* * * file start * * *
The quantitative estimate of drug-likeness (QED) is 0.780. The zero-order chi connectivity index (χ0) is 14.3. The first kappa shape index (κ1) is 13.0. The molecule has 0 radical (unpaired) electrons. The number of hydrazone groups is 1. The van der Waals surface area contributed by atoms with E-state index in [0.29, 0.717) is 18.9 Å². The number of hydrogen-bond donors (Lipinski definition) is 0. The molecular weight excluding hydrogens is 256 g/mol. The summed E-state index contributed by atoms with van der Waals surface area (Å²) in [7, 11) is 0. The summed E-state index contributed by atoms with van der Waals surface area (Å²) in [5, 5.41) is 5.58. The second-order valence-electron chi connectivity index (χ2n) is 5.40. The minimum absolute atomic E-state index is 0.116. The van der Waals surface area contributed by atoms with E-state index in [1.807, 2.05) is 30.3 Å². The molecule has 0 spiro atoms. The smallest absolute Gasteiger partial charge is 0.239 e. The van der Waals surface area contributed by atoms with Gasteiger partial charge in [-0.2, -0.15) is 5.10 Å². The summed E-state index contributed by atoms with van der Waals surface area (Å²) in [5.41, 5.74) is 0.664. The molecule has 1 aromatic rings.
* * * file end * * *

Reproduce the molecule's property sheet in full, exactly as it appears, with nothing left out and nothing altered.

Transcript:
The quantitative estimate of drug-likeness (QED) is 0.780. The zero-order chi connectivity index (χ0) is 14.3. The first kappa shape index (κ1) is 13.0. The molecule has 0 radical (unpaired) electrons. The number of hydrazone groups is 1. The van der Waals surface area contributed by atoms with E-state index in [0.29, 0.717) is 18.9 Å². The number of hydrogen-bond donors (Lipinski definition) is 0. The molecular weight excluding hydrogens is 256 g/mol. The summed E-state index contributed by atoms with van der Waals surface area (Å²) in [7, 11) is 0. The summed E-state index contributed by atoms with van der Waals surface area (Å²) in [5, 5.41) is 5.58. The second-order valence-electron chi connectivity index (χ2n) is 5.40. The minimum absolute atomic E-state index is 0.116. The van der Waals surface area contributed by atoms with E-state index in [1.807, 2.05) is 30.3 Å². The molecule has 0 spiro atoms. The smallest absolute Gasteiger partial charge is 0.239 e. The van der Waals surface area contributed by atoms with Gasteiger partial charge in [-0.2, -0.15) is 5.10 Å². The summed E-state index contributed by atoms with van der Waals surface area (Å²) in [5.41, 5.74) is 0.664. The molecule has 1 aromatic rings.